2 millions de freelances au Royaume-Uni – les femmes hautement qualifiées donnent le ton
Au cours de ces dix dernières années au Royaume-Uni, la forte croissance du nombre de freelances hautement qualifiés a eu un effet direct sur le nombre de petits indépendants. Et c’est surtout l’augmentation du nombre de femmes freelances qui interpelle. L’impact des entrepreneurs solos, ou ‘solopreneurs’, sur l’économie est bien réel : en 2018, ce groupe a apporté 275 milliards de livres sterling à l’économie britannique. Les chiffres de 2018 montrent toutefois un ralentissement de la croissance, avec pour ce groupe à peine 1% par rapport à 2017.
Toutes ces données émanent du vaste rapport ‘Self-Employment in the Modern Economy, exploring the rise of the self-employment in the last decade’, publié par l’IPSE début mai 2019.
Vous pouvez télécharger le rapport de l’IPSE et de la Kingstone University sur le monde des freelances au Royaume-Uni.
Self-employment, a growing sector of modern work
Solo self-employment in the UK is continuing to rise as more and more people are motivated by the freedom, flexibility and autonomy this way of work provides1. The solo self-employment sector has seen huge growth over the last 10 years with a 35 per cent increase, driven largely by highly skilled freelancers. Despite these large increases over the last decade, growth has slowed down in the last year with an increase of one per cent between 2017 and 2018.
Currently 2 million freelancers in the UK – 6% of the workforce
2018 review: number of highly skilled freelancers rose by 47 per cent between 2008 and 2018 • Driven by 63 per cent rise in highly skilled female freelancers in this period • Both drove 35 per cent increase in UK’s total solo self-employed • The solo self-employed sector contributed £275bn to the economy in 2018.
The freelance workforce in the UK is made up of solo self-employed people working in the top three highest skilled occupational categories (SOC1 to SOC3). These include managers and directors, professionals and associate/technical professionals.
There are currently over two million freelancers in the UK, 1.81 million of whom say freelancing is their main job. A further 222,000 say they do freelance work as part of a second job. Overall, freelancers account for 46 per cent of the 4.4 million-strong solo self-employed population and represent six per cent of the entire UK workforce. In the last 10 years, the freelance sector has seen a 47 per cent increase, while in the last year it grew by a further one per cent.
The top 5 occupations accounts for almost 50% of all freelancers. The top five occupations are artistic, literary and media occupations (16%), managers and proprietors in other services (10%), functional managers and directors (7%), teaching and educational professionals (7%) and information technology and telecommunication professionals (6%). This is a similar pattern to previous years with 45 per cent of all freelancers working in these professions.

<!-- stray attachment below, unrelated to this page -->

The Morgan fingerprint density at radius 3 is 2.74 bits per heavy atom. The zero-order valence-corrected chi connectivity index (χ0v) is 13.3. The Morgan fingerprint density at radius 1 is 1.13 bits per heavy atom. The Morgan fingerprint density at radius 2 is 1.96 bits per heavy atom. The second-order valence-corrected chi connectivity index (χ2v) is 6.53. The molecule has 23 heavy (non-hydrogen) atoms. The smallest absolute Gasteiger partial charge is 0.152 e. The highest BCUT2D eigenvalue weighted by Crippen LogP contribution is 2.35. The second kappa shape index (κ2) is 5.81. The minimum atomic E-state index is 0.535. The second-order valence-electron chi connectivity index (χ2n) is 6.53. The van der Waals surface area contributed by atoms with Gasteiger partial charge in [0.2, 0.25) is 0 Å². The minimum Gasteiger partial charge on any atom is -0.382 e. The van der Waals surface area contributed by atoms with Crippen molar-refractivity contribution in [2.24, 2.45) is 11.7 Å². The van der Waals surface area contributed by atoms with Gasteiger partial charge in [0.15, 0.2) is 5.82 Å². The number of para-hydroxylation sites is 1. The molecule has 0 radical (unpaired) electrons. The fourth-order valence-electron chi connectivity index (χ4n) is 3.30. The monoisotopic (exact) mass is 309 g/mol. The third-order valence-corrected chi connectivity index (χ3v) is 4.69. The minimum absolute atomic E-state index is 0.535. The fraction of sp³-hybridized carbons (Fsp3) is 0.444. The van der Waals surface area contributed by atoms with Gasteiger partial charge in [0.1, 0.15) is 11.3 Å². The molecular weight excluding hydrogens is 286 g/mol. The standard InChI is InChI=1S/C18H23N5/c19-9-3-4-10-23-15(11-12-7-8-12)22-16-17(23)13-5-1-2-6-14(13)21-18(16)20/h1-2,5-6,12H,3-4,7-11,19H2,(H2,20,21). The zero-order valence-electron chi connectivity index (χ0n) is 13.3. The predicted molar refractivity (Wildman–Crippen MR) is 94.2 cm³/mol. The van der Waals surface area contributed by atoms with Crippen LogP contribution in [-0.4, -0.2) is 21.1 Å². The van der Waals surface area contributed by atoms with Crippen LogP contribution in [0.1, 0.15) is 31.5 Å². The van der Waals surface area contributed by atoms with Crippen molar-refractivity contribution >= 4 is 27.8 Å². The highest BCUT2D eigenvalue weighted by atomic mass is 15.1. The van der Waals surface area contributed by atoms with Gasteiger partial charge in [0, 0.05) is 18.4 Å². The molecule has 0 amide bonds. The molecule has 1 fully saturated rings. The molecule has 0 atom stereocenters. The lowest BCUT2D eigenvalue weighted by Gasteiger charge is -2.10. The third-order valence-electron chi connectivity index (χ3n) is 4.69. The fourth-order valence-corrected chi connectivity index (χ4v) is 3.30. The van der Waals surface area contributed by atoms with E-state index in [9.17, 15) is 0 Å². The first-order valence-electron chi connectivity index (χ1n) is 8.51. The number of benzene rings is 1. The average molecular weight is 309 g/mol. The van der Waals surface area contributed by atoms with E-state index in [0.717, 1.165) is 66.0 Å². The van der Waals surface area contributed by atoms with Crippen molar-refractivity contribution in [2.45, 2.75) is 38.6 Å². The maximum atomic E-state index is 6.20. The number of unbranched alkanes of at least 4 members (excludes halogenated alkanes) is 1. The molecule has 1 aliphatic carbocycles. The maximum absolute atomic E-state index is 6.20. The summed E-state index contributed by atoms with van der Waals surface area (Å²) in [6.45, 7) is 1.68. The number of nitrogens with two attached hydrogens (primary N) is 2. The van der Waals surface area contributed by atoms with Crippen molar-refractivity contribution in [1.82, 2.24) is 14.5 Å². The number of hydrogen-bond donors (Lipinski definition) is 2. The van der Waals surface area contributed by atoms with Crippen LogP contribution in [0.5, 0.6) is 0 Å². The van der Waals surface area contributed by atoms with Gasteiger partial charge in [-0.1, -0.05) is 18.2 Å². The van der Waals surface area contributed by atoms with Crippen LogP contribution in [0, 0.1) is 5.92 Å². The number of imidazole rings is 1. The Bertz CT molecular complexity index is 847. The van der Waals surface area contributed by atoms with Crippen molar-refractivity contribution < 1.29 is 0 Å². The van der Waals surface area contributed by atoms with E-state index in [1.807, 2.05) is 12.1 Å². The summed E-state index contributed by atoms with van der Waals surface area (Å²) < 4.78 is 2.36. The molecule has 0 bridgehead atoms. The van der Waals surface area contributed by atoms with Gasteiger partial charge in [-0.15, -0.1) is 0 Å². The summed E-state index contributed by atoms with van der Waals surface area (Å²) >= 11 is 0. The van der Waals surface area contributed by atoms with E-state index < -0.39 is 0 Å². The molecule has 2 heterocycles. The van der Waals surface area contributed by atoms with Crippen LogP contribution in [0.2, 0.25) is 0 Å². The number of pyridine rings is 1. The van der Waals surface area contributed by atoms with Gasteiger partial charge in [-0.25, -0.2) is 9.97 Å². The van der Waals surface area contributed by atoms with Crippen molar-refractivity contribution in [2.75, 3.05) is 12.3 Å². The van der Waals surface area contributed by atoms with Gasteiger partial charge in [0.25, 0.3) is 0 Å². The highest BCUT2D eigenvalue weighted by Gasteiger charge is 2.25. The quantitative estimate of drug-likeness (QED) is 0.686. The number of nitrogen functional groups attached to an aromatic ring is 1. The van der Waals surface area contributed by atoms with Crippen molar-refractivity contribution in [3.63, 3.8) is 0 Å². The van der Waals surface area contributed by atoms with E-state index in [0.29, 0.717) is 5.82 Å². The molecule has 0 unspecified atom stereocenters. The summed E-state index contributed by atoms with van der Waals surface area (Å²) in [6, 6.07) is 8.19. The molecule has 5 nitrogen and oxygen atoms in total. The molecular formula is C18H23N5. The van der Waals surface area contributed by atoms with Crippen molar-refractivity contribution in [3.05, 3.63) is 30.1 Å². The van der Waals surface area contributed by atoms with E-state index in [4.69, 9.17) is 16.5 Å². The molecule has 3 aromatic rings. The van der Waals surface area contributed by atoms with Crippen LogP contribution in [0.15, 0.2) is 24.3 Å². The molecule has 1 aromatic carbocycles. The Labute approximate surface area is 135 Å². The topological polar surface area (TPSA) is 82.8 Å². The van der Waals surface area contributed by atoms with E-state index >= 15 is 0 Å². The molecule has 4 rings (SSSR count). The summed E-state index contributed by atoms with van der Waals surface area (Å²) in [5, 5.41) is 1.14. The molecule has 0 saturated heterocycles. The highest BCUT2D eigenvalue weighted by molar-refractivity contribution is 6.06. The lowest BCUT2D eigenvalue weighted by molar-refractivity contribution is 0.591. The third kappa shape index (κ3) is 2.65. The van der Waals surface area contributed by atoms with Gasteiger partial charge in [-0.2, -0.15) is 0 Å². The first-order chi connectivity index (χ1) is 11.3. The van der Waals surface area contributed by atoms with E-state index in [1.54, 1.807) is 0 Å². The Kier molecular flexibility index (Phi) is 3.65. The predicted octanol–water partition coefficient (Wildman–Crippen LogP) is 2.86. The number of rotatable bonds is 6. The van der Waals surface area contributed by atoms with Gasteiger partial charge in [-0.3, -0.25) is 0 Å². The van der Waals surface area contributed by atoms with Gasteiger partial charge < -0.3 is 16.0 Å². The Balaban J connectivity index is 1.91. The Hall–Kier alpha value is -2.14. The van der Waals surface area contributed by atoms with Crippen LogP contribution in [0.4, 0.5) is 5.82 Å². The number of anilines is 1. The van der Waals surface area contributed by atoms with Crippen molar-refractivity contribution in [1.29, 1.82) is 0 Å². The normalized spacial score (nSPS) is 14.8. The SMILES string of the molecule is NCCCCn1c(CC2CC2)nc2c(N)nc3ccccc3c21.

The contribution of freelancers to the UK economy in 2018 could be as high as between £140 and 145bn.
Political action required
The UK Government is recognising the contribution of the self-employment sector and has placed a strong emphasis on self-employment in its ‘Good Work Plan’ in response to the Taylor review, which sets out a package of workplace reforms over the next 20 years to meet the changing world of employment. These include legislation around sick pay and maternity and paternity leave as well as tackling non-payment. Self-employment continues to be at the centre of political debates, and it is therefore of crucial importance that we fully understand this growing sector of modern work.
About the report
This is the tenth year of IPSE’s reports with Kingston University examining the freelance sector. The reports draw on data from the Office for National Statistics (ONS) Labour Force Survey (LFS). This tenth anniversary report has a broader scope and looks at the entire solo self-employed sector, comparing it to trends in the rapidly growing freelance sector. It also takes a longer view, analysing the key changes and trends over the last decade.
IPSE is the largest association of independent professionals in the EU, representing over 74,000 freelancers, contractors and consultants from every sector of the UK economy. It’s a not-for-profit organisation owned and run by its members. We aim to be the principle and definitive source of knowledge about freelancing and self-employment in the UK. We work with leading academic institutions and research agencies to provide empirical evidence about evolving market trends. This research supports our work with government and industry and delivers key market intelligence to help our members with business planning.